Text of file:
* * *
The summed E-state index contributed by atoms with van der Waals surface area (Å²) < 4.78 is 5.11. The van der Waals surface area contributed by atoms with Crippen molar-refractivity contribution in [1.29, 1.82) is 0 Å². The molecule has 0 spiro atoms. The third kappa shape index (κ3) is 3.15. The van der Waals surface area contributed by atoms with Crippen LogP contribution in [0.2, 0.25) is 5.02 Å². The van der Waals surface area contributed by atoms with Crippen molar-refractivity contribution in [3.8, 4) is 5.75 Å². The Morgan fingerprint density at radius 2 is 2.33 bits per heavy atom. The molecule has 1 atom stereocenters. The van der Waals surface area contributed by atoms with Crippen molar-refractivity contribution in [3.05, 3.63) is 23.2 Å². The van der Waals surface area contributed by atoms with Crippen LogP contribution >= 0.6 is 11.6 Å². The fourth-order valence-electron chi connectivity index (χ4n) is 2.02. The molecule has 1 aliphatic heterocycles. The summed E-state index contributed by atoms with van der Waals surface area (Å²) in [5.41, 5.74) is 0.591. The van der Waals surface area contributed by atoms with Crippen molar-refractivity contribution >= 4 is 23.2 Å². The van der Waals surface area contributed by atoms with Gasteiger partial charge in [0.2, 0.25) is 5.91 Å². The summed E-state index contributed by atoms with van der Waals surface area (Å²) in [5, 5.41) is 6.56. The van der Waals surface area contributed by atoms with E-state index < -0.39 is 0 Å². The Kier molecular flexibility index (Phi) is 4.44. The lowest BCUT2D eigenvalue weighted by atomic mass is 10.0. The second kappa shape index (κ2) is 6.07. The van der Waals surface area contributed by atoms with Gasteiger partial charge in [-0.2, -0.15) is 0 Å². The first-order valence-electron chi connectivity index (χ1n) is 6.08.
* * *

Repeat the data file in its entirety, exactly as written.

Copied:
The summed E-state index contributed by atoms with van der Waals surface area (Å²) < 4.78 is 5.11. The van der Waals surface area contributed by atoms with Crippen molar-refractivity contribution in [1.29, 1.82) is 0 Å². The molecule has 0 spiro atoms. The third kappa shape index (κ3) is 3.15. The van der Waals surface area contributed by atoms with Crippen LogP contribution in [0.2, 0.25) is 5.02 Å². The van der Waals surface area contributed by atoms with Crippen molar-refractivity contribution in [3.8, 4) is 5.75 Å². The Morgan fingerprint density at radius 2 is 2.33 bits per heavy atom. The molecule has 1 atom stereocenters. The van der Waals surface area contributed by atoms with Crippen molar-refractivity contribution in [3.05, 3.63) is 23.2 Å². The van der Waals surface area contributed by atoms with Crippen LogP contribution >= 0.6 is 11.6 Å². The fourth-order valence-electron chi connectivity index (χ4n) is 2.02. The molecule has 1 aliphatic heterocycles. The summed E-state index contributed by atoms with van der Waals surface area (Å²) in [5.41, 5.74) is 0.591. The van der Waals surface area contributed by atoms with Crippen molar-refractivity contribution >= 4 is 23.2 Å². The van der Waals surface area contributed by atoms with Gasteiger partial charge in [0.2, 0.25) is 5.91 Å². The summed E-state index contributed by atoms with van der Waals surface area (Å²) in [5, 5.41) is 6.56. The van der Waals surface area contributed by atoms with E-state index < -0.39 is 0 Å². The Kier molecular flexibility index (Phi) is 4.44. The lowest BCUT2D eigenvalue weighted by atomic mass is 10.0. The second kappa shape index (κ2) is 6.07. The van der Waals surface area contributed by atoms with Gasteiger partial charge in [-0.2, -0.15) is 0 Å². The first-order valence-electron chi connectivity index (χ1n) is 6.08.